How Does Geothermal Heating Work?October 31, 2017 9:29 pm Leave your thoughts
Geothermal heating systems are far better for the environment than normal heating systems, which, in one way or another, rely on the consumption of quite a lot of fossil fuels. That’s just common sense. These systems last for decades longer than normal HVAC systems, are extremely quiet, can be used for all your heating needs—including heating all your water—and finally, the technology behind geothermal heating has proven itself over 60 years of use in America. These are high-tech, elegant, quiet and efficient systems, and they’ll save you money and add lasting value to your home.
How does geothermal heating work?
Geothermal heating systems use heat pumps to capture heat from the ground and move it into your house. Heat-exchange fields are installed in the ground, consisting of looping systems of pipes carrying high-pressured antifreeze liquid (sometimes, systems just use water instead of a refrigerant or an antifreeze liquid) that captures the heat from the ground. The heat is then condensed and dispersed through your home using a geothermal heat pump. Geothermal systems are far more efficient than normal furnaces, which use controlled combustion to create heat.
The system can also work in reverse, capturing warm air in your home, and depositing it in the ground beneath your home, offering radiant floor heating in Glenwood Springs, CO.
What is the installation like?
Your installation experience depends heavily on the size of your yard. If you have a large yard, you can install a shallow in-ground heat-exchange field, but if you have a small yard, rather than doing a horizontal installation—that is, a shallow installation that takes up a relatively large amount of space—you would have to get a vertical installation, where you’d have the same amount of pipe, but it would be installed straight up and down (often as much as 300 feet down), which is more difficult and costly.
The first part of the installation is the installation of the pipes, which are set up in loops underground. The pipes are filled with refrigerant liquid (or just water in some climates) which captures heat. A geothermal heat pump is installed indoors, which condenses and disperses your heat through your home. The system doesn’t look that different from a normal furnace. In the summer, it will capture the heat from your home and return it to the ground. That’s it. Your geothermal system works according to the same principles as any normal heating/refrigerating system—just on the larger and more natural scale. Benefits of these systems include:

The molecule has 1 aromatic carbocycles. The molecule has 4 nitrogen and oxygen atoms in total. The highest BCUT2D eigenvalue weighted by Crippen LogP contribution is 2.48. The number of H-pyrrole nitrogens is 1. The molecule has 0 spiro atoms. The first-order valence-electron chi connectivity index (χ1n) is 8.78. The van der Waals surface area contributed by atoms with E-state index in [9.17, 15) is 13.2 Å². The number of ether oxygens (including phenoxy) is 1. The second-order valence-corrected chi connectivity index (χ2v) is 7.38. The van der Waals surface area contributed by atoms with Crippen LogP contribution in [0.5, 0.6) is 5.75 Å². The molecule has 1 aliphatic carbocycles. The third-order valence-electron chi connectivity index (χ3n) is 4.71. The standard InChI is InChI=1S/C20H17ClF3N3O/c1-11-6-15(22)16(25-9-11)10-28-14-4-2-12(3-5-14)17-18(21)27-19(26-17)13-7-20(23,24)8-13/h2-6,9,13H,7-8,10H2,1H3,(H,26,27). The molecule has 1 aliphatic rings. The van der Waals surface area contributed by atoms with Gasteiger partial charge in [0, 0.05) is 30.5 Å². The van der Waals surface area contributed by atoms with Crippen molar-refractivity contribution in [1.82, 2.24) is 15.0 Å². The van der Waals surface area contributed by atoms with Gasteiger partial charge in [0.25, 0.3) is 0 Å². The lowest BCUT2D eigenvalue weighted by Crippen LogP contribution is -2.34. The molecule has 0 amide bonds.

- Save money: You’ll save up to 70 percent on heating and cooling costs.
- Extremely beneficial to the environment: Installing a geothermal heating unit is the equivalent, in terms of the reduction of greenhouse gases, of removing two vehicles from the road forever.
- Impossibly energy efficient: For every $1 you spend on energy, you get $4 to $5 worth of heat. That means, according to the normal furnace energy-efficiency rating system, that geothermal heating units are 400 to 500 percent efficient. The most efficient natural gas furnaces, by contrast, are in the high 90s.
- Tax credits: There are tax credits available to offset the cost of installation, often as much as 30 to 40 percent of the total cost.
- Add value to your home: Geothermal heating systems can be a great selling point if you ever put your house on the market. They guarantee lower energy costs for a lifetime.
Garrett Hansen Plumbing Inc. has been providing plumbing, heating and geothermal services since 2006. With over 30 years of experience, we offer some of the most reliable radiant floor heating in Glenwood Springs, CO and the surrounding area. All of our plumbers have master plumber licenses, and we offer free estimates and consultations. Call us today and ask about our services!
Categorised in: Geothermal Heating Systems, Radiant Floor Heating
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